Debbie Nathan Uncovers The Real “Sybil”
by Ronald Sklar
A new book reveals that the sensational multiple-personality story was just that — a story.
In 1973, Flora Rheta Schreiber wrote about the treatment of Sybil Dorsett (a pseudonym for Shirley Ardell Mason) for multiple-personality disorder (sixteen separate personalities in all!). The disturbing book touched a nerve in the culture and raised questions about the nature of self. Meanwhile, that same year, another girl had personality troubles of her own in The Exorcist. The psychotherapy industry salivated, taking furious notes. The Exorcist went on to earn its own lore, and Sybil helped to create a new psychiatric diagnosis (it’s known today as dissociative-identity disorder). Since then, the Sybil story has nurtured a cult of obsessed fans.
The book sold six million copies. An NBC miniseries, starring Sally Field and loosely based on the book, was seen by one-fifth of the country when it first aired in 1976.
However, Sybil was not all she seemed to be. In her new book, Sybil Exposed [Free Press], investigative writer Debbie Nathan sheds light on how the famous multiple personality case was fabricated, exaggerated and bent to the will of the book’s author, the patient’s therapist [Dr. Cornelia Wilbur] and even the patient herself. This trio of ambitious people rigged and concocted an incredible fiction that reads like fact.
Here, Debbie Nathan gives us a peek into what went down and what went wrong.
Why did Sybil cause such a ripple in the popular culture?
One reason was the sense of power in women, that they could overcome any kind of adversity, that they can make use of untapped talents that they didn’t even know they had. That was a powerful thing. It also made people much more aware of child abuse and the secrets of family troubles. On the other hand, it also gave women the feeling that the only way that they could express themselves was through the splitting of their personalities into a lot of different parts. So it had good and bad effects on the culture, but it was extremely powerful. Emotionally, it was an incredible read back then, but it’s only an incredible read if it’s true.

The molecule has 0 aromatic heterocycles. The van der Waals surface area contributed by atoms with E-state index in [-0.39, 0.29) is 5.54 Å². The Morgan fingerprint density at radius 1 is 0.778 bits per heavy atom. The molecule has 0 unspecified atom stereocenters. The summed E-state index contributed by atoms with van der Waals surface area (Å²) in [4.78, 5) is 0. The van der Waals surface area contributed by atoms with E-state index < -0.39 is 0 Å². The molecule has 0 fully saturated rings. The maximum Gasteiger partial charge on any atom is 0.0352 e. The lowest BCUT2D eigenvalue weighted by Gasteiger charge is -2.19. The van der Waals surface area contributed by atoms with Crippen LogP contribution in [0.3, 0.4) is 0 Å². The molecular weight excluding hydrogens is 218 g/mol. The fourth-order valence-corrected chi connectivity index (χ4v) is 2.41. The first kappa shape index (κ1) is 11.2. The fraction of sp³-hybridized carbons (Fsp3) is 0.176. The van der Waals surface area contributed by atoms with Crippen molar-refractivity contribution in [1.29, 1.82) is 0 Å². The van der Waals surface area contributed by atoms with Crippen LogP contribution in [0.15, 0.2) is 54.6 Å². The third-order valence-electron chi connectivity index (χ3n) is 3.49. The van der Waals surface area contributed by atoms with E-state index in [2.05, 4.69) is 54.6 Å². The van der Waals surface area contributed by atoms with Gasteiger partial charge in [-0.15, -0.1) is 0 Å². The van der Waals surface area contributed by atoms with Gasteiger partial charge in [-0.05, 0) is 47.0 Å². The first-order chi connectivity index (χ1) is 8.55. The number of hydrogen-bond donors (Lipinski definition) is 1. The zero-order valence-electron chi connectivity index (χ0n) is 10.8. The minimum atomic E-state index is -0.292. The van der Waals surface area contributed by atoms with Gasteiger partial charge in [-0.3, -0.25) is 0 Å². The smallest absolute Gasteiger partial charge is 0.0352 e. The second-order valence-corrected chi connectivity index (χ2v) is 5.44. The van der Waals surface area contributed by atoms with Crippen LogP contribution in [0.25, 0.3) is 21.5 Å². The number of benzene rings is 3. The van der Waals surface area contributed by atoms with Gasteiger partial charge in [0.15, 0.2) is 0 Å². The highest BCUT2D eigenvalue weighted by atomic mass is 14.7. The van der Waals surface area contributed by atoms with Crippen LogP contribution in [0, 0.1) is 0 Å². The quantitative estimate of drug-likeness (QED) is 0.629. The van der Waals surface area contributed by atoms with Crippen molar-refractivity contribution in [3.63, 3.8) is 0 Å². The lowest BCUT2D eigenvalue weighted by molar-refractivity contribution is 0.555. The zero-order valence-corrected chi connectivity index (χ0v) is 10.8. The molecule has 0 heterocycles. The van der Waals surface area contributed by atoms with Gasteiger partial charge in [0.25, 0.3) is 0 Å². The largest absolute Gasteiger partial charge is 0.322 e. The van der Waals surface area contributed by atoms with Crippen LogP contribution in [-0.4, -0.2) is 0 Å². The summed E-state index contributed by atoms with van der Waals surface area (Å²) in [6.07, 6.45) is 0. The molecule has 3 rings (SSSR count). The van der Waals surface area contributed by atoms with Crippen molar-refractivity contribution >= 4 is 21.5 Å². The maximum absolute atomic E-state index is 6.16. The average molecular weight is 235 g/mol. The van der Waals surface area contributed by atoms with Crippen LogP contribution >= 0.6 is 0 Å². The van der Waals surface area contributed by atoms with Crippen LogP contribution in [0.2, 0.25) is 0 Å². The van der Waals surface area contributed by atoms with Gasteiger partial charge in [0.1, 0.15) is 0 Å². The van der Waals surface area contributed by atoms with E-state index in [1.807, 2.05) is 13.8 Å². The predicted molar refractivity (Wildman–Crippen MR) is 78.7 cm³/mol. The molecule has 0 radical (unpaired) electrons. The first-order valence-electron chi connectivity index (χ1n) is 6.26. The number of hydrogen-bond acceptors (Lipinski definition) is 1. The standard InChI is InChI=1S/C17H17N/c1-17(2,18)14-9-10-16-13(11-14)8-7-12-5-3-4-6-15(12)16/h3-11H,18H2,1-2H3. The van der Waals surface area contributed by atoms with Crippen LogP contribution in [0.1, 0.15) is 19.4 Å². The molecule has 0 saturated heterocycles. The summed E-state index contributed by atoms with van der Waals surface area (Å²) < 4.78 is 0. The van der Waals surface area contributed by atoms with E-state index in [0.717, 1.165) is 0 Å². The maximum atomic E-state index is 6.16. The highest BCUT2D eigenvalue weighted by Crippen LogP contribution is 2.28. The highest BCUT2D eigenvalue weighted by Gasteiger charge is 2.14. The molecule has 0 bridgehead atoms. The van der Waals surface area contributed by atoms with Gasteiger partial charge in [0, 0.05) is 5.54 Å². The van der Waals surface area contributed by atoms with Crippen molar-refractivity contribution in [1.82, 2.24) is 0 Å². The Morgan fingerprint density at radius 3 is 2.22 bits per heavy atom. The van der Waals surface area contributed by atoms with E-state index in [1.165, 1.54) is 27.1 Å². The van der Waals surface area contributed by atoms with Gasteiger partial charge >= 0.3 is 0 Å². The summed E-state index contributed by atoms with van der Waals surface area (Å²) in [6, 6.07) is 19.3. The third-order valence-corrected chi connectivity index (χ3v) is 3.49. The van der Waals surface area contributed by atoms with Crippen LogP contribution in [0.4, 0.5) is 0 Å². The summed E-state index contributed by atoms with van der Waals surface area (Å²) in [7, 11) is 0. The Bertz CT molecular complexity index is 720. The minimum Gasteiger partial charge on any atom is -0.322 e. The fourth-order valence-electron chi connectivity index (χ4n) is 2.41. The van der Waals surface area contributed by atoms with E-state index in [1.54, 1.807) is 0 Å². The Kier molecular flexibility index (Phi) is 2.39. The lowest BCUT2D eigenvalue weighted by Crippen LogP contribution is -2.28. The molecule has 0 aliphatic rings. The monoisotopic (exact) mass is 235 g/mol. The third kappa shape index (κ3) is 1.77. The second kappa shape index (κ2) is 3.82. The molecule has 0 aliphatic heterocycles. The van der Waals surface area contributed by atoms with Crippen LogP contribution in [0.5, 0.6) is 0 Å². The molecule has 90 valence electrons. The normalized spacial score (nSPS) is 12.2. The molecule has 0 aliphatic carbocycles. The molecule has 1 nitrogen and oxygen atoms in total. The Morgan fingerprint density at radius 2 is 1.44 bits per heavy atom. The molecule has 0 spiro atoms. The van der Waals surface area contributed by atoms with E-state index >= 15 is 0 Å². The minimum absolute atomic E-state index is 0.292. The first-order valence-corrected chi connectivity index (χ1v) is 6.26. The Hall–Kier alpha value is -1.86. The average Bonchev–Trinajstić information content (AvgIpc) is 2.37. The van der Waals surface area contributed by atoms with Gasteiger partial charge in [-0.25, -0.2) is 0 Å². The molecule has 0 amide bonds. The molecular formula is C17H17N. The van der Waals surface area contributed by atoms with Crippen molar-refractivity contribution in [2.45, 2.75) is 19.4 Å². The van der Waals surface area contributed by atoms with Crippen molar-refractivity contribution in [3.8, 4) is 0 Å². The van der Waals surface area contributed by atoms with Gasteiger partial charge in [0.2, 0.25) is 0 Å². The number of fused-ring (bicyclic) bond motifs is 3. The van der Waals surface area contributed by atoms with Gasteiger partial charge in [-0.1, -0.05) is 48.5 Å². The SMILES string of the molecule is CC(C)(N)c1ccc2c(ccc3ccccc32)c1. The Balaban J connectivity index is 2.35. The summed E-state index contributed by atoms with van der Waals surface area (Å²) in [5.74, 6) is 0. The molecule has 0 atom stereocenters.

Multiple personalities were nothing new when Sybil debuted, but it seemed new.
Multiple personalities were always present in western culture — the idea of being possessed, these different people whom you can’t control, as beings inside you. It’s a very central attitude in Christianity, particularly.
So the story was exaggerated and shaped so that it could be more sensational. That’s nothing new, is it?
It happens now in journalism. We see all these scandals with memoirs. And in journalism, we have all these young reporters who are exaggerating like crazy. Sybil might have been one of the first examples of that. [Author Flora Rheta Schreiber] did pretty solid work, but in her research, she couldn’t get what she wanted out of it. It was just too late. She already had the fortune from the advance, and she had sugarplum fantasies of fame. It was a really sexy idea. Of course, the therapist had a lot of ambition because of her upbringing. Her father was a famous chemist and she had started out as a chemist under his thumb. But she ultimately did not become a chemist; she became a psychiatrist and she was always looking for the next big thing in psychiatry. This was definitely the next big thing. I mean, how are you going to walk away from that once you believe in it? Nothing was going to contradict her ambitions.